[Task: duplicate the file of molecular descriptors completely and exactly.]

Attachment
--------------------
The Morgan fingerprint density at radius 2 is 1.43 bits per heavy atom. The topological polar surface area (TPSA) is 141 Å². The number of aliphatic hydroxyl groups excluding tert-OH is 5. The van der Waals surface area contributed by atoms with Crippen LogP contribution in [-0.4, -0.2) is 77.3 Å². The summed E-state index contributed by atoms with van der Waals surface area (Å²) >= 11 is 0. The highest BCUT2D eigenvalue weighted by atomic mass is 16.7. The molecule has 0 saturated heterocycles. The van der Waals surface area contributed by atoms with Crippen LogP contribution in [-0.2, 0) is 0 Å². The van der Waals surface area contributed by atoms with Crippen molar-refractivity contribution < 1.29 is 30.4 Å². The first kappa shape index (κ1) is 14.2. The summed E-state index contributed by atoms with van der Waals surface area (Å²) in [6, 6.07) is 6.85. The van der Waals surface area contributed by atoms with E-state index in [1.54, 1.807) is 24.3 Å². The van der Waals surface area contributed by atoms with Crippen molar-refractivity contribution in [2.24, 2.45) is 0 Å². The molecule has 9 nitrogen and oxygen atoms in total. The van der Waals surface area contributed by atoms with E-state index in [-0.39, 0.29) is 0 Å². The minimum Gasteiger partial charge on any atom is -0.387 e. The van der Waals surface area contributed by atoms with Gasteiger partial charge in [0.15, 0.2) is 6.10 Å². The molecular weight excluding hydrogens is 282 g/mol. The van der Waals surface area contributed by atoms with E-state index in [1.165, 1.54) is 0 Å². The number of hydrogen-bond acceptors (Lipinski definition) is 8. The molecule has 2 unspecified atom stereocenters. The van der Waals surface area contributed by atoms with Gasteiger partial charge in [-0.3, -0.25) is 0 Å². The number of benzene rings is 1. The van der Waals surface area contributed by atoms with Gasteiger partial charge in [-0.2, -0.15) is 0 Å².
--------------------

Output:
The Morgan fingerprint density at radius 2 is 1.43 bits per heavy atom. The topological polar surface area (TPSA) is 141 Å². The number of aliphatic hydroxyl groups excluding tert-OH is 5. The van der Waals surface area contributed by atoms with Crippen LogP contribution in [-0.4, -0.2) is 77.3 Å². The summed E-state index contributed by atoms with van der Waals surface area (Å²) >= 11 is 0. The highest BCUT2D eigenvalue weighted by atomic mass is 16.7. The molecule has 0 saturated heterocycles. The van der Waals surface area contributed by atoms with Crippen LogP contribution in [-0.2, 0) is 0 Å². The van der Waals surface area contributed by atoms with Crippen molar-refractivity contribution < 1.29 is 30.4 Å². The first kappa shape index (κ1) is 14.2. The summed E-state index contributed by atoms with van der Waals surface area (Å²) in [6, 6.07) is 6.85. The van der Waals surface area contributed by atoms with E-state index in [1.54, 1.807) is 24.3 Å². The van der Waals surface area contributed by atoms with Crippen molar-refractivity contribution in [2.24, 2.45) is 0 Å². The molecule has 9 nitrogen and oxygen atoms in total. The van der Waals surface area contributed by atoms with E-state index in [-0.39, 0.29) is 0 Å². The minimum Gasteiger partial charge on any atom is -0.387 e. The van der Waals surface area contributed by atoms with Gasteiger partial charge in [0.15, 0.2) is 6.10 Å². The molecular weight excluding hydrogens is 282 g/mol. The van der Waals surface area contributed by atoms with E-state index in [1.165, 1.54) is 0 Å². The number of hydrogen-bond acceptors (Lipinski definition) is 8. The molecule has 2 unspecified atom stereocenters. The van der Waals surface area contributed by atoms with Gasteiger partial charge in [-0.3, -0.25) is 0 Å². The number of benzene rings is 1. The van der Waals surface area contributed by atoms with Gasteiger partial charge in [-0.2, -0.15) is 0 Å².